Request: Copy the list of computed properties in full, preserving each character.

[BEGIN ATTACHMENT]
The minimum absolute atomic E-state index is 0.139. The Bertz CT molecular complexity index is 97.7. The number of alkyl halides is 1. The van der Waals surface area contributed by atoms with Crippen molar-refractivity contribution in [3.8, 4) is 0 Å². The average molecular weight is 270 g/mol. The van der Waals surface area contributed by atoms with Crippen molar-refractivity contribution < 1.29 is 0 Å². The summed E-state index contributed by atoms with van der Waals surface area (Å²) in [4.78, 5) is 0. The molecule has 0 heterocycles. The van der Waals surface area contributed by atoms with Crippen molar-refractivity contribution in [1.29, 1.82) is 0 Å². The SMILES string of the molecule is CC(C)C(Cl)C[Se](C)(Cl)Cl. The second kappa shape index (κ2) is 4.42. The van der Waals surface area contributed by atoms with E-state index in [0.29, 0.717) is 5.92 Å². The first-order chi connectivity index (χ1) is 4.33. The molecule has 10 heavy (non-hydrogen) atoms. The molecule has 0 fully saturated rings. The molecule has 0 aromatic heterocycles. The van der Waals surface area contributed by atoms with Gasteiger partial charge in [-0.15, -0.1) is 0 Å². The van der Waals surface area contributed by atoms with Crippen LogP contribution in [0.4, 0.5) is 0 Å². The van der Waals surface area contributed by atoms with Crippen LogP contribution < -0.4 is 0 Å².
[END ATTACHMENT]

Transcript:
The minimum absolute atomic E-state index is 0.139. The Bertz CT molecular complexity index is 97.7. The number of alkyl halides is 1. The van der Waals surface area contributed by atoms with Crippen molar-refractivity contribution in [3.8, 4) is 0 Å². The average molecular weight is 270 g/mol. The van der Waals surface area contributed by atoms with Crippen molar-refractivity contribution < 1.29 is 0 Å². The summed E-state index contributed by atoms with van der Waals surface area (Å²) in [4.78, 5) is 0. The molecule has 0 heterocycles. The van der Waals surface area contributed by atoms with Crippen molar-refractivity contribution in [1.29, 1.82) is 0 Å². The SMILES string of the molecule is CC(C)C(Cl)C[Se](C)(Cl)Cl. The second kappa shape index (κ2) is 4.42. The van der Waals surface area contributed by atoms with E-state index in [0.29, 0.717) is 5.92 Å². The first-order chi connectivity index (χ1) is 4.33. The molecule has 10 heavy (non-hydrogen) atoms. The molecule has 0 fully saturated rings. The molecule has 0 aromatic heterocycles. The van der Waals surface area contributed by atoms with Gasteiger partial charge in [-0.15, -0.1) is 0 Å². The van der Waals surface area contributed by atoms with Crippen LogP contribution in [0.4, 0.5) is 0 Å². The van der Waals surface area contributed by atoms with Crippen LogP contribution < -0.4 is 0 Å².